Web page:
In 1990, a quiet revolution began in the automotive service industry. In short, The Clean Air Act of 1990 introduced a new set of emissions control standards that would become known as the On-Board Diagnostics II (OBD II) powertrain management system. After partially integrating OBD II with their proprietary OBD I systems during the 1994-’95 model years, auto manufacturers began producing the current OBD II powertrain management system in the standardized version that was federally mandated for introduction during the 1996 model year.
Under OBD II, the computing capacity of the OBD I computer or powertrain control module (PCM) was roughly doubled in size. In addition, OBD II was designed to detect any electronic or mechanical malfunction that would increase exhaust or evaporative fuel emissions more than 1.5 times than the Federal Test Procedure (FTP) standard. The emissions-related functions of OBD II were increased to include monitoring automatic transmission, catalytic converter and fuel tank operations.
As unlikely as it may seem, the current Right to Repair controversy found its roots in OBD II. Shortly after OBD II was introduced in 1996, technicians began to notice their aftermarket repair information systems seemed to have some gaping holes in diagnostic and operational information. Not that gaping holes hadn’t been noticed on early OBD I engine management systems; they had. But, in contrast to OBD I, the complexity of OBD II was compounded when auto manufacturers began to network OBD II with non-emissions related, computer-controlled systems like anti-lock braking systems (ABS), anti-theft, airbag, four-wheel drive and air conditioning systems.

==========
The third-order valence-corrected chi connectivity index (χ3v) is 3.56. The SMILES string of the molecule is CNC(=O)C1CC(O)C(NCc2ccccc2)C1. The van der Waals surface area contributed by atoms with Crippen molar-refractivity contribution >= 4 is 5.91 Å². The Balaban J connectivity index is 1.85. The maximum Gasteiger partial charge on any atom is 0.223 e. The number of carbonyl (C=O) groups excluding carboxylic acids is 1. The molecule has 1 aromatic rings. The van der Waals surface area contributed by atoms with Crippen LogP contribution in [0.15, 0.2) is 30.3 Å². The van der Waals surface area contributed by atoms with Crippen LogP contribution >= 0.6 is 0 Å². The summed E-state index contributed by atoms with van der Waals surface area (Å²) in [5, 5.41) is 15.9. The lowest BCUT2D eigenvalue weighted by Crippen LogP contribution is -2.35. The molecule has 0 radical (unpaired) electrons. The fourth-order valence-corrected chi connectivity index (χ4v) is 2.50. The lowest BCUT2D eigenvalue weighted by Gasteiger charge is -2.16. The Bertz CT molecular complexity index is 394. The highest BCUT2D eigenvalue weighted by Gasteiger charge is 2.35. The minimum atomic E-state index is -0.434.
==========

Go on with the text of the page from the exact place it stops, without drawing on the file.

After implementing OBD II, vehicle manufacturers began to realize the benefits of integrating OBD II with non-emissions related modules containing a basic logic system. These modules are networked to each other by one- or two-wire bus communications systems that allow the modules to share information with each other. Thus a single-wheel speed signal from an ABS system may be shared or networked with the PCM, air bag, automatic transmission, four-wheel-drive transfer case and body control modules. The technology that had been initially intended as a comprehensive emissions failure detection system spilled over into mundane operations like timing out the interior lighting and locking the doors at 25 mph.